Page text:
But I, you know, when I did it, I didn’t have the money to do it. I just needed water in a hurry. And so now’s the time to repair what I did before. I’d love to do everything properly once but, you know, I didn’t have the money in those early days. And I still don’t have it, but at least on I’m getting somewhere, I suppose.
Andy: Do you see a potential as a commercial crop of native yams or other things that Aboriginal people had once farmed?
Bruce: Yeah, my oath, we’re getting so much interest from bikers and restaurant tours and airlines. They want this food. You know, Australia has changed his mind. It wasn’t changed by the 60 year olds and the 70 year olds, it was changed by the 30 and 40 year olds, you know, the people who are now in charge of restaurants and airlines, and bakeries, they’re the people who, you know, for them, it’s just a no brainer. Why aren’t we growing Australian grains, you know, that Australian grains don’t produce as heavily as wheat and barley andthings like that. But their advantages. They’re perennial, they sequester carbon in the soil as a result. And being Australian. They love Australia. They love the amount of water they get from us. They love the fertility of the soil. They can’t see anything wrong with Australia. They want to grow here. Whereas Wait, you know, you have to look after it like it’s a winching bomb. Because it is used to luxury. And we bring it over here and the poor old thing has to struggle as gutted, and we have to support it with extra fertilizer, extra water, we can’t afford that anymore. We’ve proven that, you know, flogging the country and then pouring on Super phosphate is not the way to go without agriculture. We’re gonna look after this old girl. And you know, she had these plants, she nurtured these plants, Aboriginal people domesticated these plants, and that’s the future.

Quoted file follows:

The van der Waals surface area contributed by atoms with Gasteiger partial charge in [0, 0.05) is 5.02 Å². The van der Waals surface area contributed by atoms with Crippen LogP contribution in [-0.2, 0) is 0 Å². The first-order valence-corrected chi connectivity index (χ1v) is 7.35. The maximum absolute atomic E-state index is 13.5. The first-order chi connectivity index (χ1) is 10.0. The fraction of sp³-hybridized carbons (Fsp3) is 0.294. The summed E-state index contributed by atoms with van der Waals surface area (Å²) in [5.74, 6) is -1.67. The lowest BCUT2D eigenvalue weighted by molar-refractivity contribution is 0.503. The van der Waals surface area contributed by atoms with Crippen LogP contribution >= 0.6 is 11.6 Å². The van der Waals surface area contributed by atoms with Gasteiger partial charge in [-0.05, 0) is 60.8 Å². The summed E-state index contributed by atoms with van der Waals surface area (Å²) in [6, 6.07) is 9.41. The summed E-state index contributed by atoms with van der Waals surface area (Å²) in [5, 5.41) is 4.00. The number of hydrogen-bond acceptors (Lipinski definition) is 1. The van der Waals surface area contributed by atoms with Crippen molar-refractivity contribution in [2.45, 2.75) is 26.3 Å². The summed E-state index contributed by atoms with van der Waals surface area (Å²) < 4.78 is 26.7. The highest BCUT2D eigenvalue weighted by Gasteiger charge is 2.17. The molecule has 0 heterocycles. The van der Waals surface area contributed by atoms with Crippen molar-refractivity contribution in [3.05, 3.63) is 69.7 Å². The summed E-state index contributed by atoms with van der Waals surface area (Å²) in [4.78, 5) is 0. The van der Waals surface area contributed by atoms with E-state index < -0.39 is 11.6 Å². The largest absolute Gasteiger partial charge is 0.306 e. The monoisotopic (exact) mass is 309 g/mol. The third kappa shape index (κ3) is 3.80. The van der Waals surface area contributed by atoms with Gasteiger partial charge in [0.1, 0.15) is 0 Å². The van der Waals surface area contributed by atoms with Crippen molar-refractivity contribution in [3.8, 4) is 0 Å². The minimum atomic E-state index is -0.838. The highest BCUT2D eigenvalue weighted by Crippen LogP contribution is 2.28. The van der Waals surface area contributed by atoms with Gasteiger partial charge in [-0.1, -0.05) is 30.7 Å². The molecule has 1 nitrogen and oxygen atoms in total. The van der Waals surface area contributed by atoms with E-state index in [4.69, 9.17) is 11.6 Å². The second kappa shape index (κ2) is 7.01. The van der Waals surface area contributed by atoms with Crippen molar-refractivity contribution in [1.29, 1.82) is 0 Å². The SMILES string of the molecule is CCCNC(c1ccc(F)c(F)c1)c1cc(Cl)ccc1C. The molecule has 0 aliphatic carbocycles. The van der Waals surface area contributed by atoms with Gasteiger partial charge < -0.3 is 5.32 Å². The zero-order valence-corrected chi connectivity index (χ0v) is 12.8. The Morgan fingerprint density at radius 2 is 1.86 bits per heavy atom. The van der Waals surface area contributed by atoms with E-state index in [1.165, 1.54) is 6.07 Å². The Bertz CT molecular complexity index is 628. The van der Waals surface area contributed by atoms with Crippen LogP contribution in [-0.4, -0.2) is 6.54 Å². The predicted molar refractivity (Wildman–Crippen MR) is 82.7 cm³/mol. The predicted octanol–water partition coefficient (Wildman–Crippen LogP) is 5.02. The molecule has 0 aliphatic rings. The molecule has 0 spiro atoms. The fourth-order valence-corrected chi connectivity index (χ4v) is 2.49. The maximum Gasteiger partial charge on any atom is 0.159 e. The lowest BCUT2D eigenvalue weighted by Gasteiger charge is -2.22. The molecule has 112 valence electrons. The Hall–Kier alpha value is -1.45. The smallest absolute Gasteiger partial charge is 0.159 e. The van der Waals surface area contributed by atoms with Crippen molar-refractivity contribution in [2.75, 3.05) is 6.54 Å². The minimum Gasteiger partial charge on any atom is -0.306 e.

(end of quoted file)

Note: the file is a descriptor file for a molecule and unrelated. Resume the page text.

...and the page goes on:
Andy: All right, thanks very much, Bruce. Anything else you want to leave us with?
Bruce: Just look after the country. You know, don’t despair. Think of the wiles and think all those long haired hippies that got such bad press, who were absolutely responsible for the return of these whales coming up and down our coast now without them. And without the opprobrium they survived from older Australians and other other nations in the world.
Without them, we would have lost our whales. So there’s your inspiration. And all of those long haired hippies were young. They weren’t 60 and 70 year old, the people who did the hard work, who put up with the water cannons, who went out to sea in the southern oceans, and that they’re all young, and I have a hell of a respect for him.
Andy: All right. Thanks very much, Bruce.
Bruce: Good on you.
Bruce Pascoe is a writer of Bunurong/Tasmanian heritage. He is a board member of the Aboriginal Corporation for Languages and was awarded the 2018 Australia Council’s Lifetime Achievement Award for Literature. Dark Emu (2014), a history of Aboriginal agriculture, won the 2016 NSW Premier’s Book of the Year Award.
Transcribed by Ian Curr